College Park, Maryland may be home to the most influential freshman class in the Big Ten Conference.
The No. 22 Terrapins (19-2, 7-1 Big Ten) are tied with Wisconsin (18-3, 7-1) atop the conference standings thanks in large part to a strong group of freshmen that has really started to find their roles.
The young Terrapins have a trio of freshman starters in Anthony Cowan, Kevin Huerter and Justin Jackson, who have become Maryland’s go-to scoring options behind junior All-American Melo Trimble.
Jackson, who entered the program with the most hype, had his biggest game of the season on Saturday. The 6-foot-7 forward put up a career-high 28 points and 10 rebounds to lead Maryland to a come-from-behind win over Minnesota.
Jackson and Huerter each made five 3-pointers against the Gophers, combining to shoot a blistering 10-of-12 from behind the arc. Huerter finished with 19 points and three assists in the win, while Cowan chipped in 8 points, five assists and two steals.
Saturday may have been the best game of the season for the Maryland freshmen, but the young Terrapins have been doing it for much of the year. Some of the production has been forced on the Maryland guys, who replaced one of the most talented crop of players in school history in Robert Carter Jr., Jake Layman, Diamond Stone and Rasheed Sulaimon.
However, head coach Mark Turgeon let the young guys come on relatively slowly, allowing Trimble to dominate the action early as the rest of the roster found their roles. As the season has progressed, the three freshmen began to show their worth and increase their roles. The group has also benefited from the amount of attention opposing defenses are paying to Trimble, who is averaging 3.4 assists per game.
Jackson is second on the team with 11.0 points per game, while adding a team-leading 6.0 blocks per game. The former four-star recruit from Canada is shooting 45.6 percent from the field, including 45.0 percent from behind the arc.
Cowan gives the Terrapins a viable option alongside Trimble. The 6-foot guard is filling the stat sheet with 10.8 points, 4.1 rebounds, 3.6 assists and 1.4 steals per game. At 6-foot-7, the versatile Huerter is averaging 8.7 points, 4.9 rebounds and 2.2 assists per game.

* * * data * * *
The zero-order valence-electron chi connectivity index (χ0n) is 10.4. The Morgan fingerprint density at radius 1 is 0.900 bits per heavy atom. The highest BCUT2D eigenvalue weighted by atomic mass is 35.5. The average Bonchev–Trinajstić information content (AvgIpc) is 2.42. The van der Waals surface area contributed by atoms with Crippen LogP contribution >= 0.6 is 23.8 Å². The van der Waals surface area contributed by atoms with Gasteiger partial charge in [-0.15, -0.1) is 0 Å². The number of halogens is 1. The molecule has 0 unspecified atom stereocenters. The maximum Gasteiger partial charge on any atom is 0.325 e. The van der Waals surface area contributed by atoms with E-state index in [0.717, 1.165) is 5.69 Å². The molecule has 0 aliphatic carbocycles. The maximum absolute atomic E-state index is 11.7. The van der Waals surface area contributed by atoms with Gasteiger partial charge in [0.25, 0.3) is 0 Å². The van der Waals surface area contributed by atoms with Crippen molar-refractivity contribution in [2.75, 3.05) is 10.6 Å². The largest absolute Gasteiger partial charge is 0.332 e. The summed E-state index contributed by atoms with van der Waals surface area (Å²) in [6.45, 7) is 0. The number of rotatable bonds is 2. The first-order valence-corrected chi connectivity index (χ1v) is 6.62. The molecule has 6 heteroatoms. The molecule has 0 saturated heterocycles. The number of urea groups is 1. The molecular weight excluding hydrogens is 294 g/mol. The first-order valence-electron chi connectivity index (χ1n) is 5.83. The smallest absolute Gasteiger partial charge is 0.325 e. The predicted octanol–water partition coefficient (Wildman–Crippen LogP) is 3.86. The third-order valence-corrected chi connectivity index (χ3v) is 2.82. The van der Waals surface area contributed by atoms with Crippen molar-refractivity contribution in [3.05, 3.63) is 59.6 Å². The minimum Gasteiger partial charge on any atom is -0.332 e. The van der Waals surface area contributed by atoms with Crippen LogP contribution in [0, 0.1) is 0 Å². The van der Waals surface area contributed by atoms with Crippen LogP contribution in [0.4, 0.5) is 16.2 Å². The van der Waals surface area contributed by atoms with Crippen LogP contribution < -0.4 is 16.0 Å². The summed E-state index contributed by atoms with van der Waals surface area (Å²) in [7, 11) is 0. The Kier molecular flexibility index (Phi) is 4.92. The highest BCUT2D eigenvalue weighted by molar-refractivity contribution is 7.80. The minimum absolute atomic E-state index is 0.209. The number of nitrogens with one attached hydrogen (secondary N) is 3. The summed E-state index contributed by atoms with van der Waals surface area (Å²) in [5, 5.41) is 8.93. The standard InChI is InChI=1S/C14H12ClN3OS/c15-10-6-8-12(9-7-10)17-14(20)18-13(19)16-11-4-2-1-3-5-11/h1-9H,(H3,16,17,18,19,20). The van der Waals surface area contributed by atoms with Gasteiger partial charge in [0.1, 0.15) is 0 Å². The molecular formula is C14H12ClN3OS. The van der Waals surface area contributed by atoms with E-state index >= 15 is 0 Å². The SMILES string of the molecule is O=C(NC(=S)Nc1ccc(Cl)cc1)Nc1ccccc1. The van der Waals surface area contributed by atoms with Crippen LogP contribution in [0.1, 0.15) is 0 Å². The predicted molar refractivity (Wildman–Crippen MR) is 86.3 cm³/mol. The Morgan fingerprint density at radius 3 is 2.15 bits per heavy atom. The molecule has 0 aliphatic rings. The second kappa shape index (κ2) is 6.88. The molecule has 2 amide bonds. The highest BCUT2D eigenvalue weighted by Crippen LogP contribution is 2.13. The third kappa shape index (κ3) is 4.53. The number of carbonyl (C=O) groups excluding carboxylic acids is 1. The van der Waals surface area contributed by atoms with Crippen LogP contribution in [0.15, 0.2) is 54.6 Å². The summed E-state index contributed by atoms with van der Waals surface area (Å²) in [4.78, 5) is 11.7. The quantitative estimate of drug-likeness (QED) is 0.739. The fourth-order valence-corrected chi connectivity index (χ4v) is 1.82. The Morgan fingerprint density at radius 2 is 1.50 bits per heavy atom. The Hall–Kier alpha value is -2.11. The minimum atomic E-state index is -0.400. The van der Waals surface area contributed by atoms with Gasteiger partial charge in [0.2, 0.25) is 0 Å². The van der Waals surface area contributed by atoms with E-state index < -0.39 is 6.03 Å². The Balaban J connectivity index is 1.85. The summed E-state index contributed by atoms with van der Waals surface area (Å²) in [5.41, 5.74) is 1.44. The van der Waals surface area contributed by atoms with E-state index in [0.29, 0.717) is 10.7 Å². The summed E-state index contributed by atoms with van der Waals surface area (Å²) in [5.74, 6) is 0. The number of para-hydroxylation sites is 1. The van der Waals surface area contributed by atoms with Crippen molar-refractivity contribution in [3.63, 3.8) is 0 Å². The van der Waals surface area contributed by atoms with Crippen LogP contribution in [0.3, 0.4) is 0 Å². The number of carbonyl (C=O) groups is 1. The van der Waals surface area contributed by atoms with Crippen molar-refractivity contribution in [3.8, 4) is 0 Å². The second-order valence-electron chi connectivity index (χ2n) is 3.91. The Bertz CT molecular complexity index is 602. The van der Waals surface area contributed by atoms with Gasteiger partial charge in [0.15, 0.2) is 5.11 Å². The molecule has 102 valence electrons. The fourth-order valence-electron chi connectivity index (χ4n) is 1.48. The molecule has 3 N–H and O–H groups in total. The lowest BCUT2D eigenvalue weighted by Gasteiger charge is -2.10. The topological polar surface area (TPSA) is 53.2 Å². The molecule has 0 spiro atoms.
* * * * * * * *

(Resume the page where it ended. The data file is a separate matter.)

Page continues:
The trio — along with little-used freshman Travis Valmon — are combining to score 40.8 percent of Maryland’s points this season. Iowa, Michigan State and Penn State are the only Big Ten teams that get more production from freshmen, but none of those programs are playing as big of a role as Maryland in the Big Ten title race.
Led by Miles Bridges, the Spartans are getting 59.5 percent of their points from freshmen. Iowa has made a splash with a group of freshmen that is scoring 54.2 percent of the Hawkeyes’ points, however Tyler Cook, Cordell Pemsl and Jordan Bohannon haven’t been able to complement Peter Jok quite like the Maryland freshmen have with Trimble. Freshmen account for 48.0 percent of Penn State’s scoring, led by the trio of Tony Carr, Lamar Stevens and Mike Watkins.
The Michigan State freshmen got all the hype coming into the season. For the most part, the Spartan individuals have led up to their offseason hype, but it hasn’t translated to wins quite like it has for Maryland. Bridges, who is averaging 16.3 points and 8.5 rebounds per game, will likely by the Big Ten Freshman of the Year, but the Spartans (13-9, 5-4) have work to do to make the NCAA Tournament, let alone compete at the top of the Big Ten.
Elsewhere around the conference, Carsen Edwards has helped add a different dimension to Purdue, Amir Coffey is contributing in Minnesota and D’Mitrik Trice has carved out a role in Wisconsin, but none of those teams are truly relying on their freshmen.
It’ll be interesting to see how much Maryland relies on their freshmen down the stretch of the Big Ten season, but either way the group has been the main reason that the Terrapins have outperformed expectations this season.